Thursday, 13 May 2010
Do Not Call Register Legislation Amendment Bill 2009
It is good that we have got to this amended Do Not Call Register Legislation Amendment Bill 2009 now before the chamber, but it is bad that it has taken so much to get to this. What a waste in getting to this. What a waste of time. What a waste of money. What a waste of work. The government announced its Do Not Call Register proposition at budget time last year. It took them another six months to release discussion papers to start to get legislation drafted. What a waste of time, particularly when it is now incumbent upon this place to pass the bill with amendments to keep existing homeowners’ do-not-call registrations alive. What a waste.
What a waste that it took stakeholders; business, which was supposedly going to benefit from this bill; and the parliament, in particular the opposition and Senate committee processes, to do the homework that the government should have done but, as usual, failed to do in preparing the Do Not Call Register proposal without any sort of evidence based policy. Why all that waste when all this bill was ever based upon was a ministerial whim? That is what it was. In evidence given to Senate inquiries into the bill, Senator Conroy said:
It has been a particular concern of mine that unwanted and unsolicited calls and faxes are wasting valuable business resources …
He said that in an attempt to justify the proposition that businesses should be able to register themselves on the Do Not Call Register—a proposition which is now no longer part of the bill. I then asked:
Do you have evidence from business?
Senator Conroy said:
Businesses that choose to register their number clearly want protection against telemarketing calls. If they do not, then they do not have to.
That is code from Minister Conroy for ‘We will build it and they will come’—the same sort of code that he is using for the National Broadband Network. His faith was ‘Build the Do Not Call Register and they will come.’ Through the Senate committee process he finally learnt that business would not come. The Senate committee heard, ‘What conscientious CEO would care to register his or her business on the Do Not Call Register, effectively saying, “My business is closed for business”?’ Minister Conroy would have realised, had he done his homework, that the very businesses that were supposedly going to benefit from the Do Not Call Register would not have put themselves on the register in the first place.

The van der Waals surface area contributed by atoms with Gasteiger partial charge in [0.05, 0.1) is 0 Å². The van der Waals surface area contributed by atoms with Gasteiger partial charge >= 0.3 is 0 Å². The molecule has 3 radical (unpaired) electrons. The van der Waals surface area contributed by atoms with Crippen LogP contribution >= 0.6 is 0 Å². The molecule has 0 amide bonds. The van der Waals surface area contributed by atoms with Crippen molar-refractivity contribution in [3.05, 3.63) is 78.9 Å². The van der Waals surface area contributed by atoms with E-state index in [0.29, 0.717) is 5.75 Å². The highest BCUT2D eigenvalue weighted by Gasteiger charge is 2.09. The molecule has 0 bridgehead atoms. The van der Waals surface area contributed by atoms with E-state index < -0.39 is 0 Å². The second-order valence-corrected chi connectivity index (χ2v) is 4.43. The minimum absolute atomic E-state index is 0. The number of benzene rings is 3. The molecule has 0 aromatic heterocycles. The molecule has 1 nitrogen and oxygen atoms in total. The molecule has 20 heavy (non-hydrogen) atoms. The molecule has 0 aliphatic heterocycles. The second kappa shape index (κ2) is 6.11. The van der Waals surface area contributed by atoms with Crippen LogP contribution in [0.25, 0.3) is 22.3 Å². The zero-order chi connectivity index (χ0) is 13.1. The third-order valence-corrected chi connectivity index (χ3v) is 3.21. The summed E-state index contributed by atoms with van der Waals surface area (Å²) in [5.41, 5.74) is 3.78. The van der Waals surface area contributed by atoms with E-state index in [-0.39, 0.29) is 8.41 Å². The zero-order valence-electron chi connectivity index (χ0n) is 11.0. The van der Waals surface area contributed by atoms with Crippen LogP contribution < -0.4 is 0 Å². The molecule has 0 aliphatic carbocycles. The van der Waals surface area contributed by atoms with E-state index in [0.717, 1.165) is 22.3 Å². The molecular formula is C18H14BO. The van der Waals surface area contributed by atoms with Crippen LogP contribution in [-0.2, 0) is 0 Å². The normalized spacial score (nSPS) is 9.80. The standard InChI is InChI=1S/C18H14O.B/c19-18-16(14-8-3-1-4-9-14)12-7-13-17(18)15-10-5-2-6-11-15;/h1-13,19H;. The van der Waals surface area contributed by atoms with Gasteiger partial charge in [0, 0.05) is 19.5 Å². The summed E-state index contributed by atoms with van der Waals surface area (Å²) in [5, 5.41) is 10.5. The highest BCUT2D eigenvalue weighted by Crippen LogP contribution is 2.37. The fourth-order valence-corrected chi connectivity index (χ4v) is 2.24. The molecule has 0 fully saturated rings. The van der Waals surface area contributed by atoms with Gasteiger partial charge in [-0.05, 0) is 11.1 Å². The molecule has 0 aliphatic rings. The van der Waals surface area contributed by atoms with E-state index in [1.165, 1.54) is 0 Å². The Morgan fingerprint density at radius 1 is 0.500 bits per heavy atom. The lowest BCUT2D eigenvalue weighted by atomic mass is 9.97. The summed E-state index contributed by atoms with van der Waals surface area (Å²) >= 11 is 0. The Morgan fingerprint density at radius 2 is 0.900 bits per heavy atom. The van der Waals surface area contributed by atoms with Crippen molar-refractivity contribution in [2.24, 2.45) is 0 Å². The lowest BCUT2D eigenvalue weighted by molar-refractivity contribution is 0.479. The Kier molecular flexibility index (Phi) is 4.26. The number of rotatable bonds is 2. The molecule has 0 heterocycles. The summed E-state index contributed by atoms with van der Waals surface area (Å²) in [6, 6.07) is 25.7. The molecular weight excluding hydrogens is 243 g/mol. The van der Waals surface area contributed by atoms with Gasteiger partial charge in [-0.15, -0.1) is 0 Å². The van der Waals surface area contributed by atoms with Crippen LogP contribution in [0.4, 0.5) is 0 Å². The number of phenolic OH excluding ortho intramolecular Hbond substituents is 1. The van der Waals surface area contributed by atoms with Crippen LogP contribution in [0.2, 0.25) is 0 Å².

He also would have realised that his proposition would not work, because the bill failed to distinguish between so-called telemarketing calls to business and normal business-to-business calls—so much so that pretty much every business making everyday commercial phone calls would have been forced to call a Do Not Call Register authority to check that the very business they wanted to call was not registered on the Do Not Call Register. This presented the absolutely absurd proposition that almost every business would have to call a register to see if a recipient of their call was on it when, in fact, the register would likely be empty. That was proven through the Senate committee process by the relevant department confessing, firstly, that they had no proof of how many businesses would register for the Do Not Call Register if the bill were to proceed in its original form. Secondly, they had no idea, no mapping and no cost-benefit analysis of the number of occasions on which a business wanting to make outgoing phone calls to another business would have to check with the Do Not Call Register, what it would cost them to do so, for what period of time a so-called washed list of numbers you could call would last and what the consequences of that would be. The government had not done its policy homework.
So we have wasted all this time and all this industry resource and effort essentially on a minister’s whim: ‘Let me build it and they will come.’ The Australian people are entitled to ask whether it will be exactly the same with the same minister and his ‘Let me build the National Broadband Network and they will come’.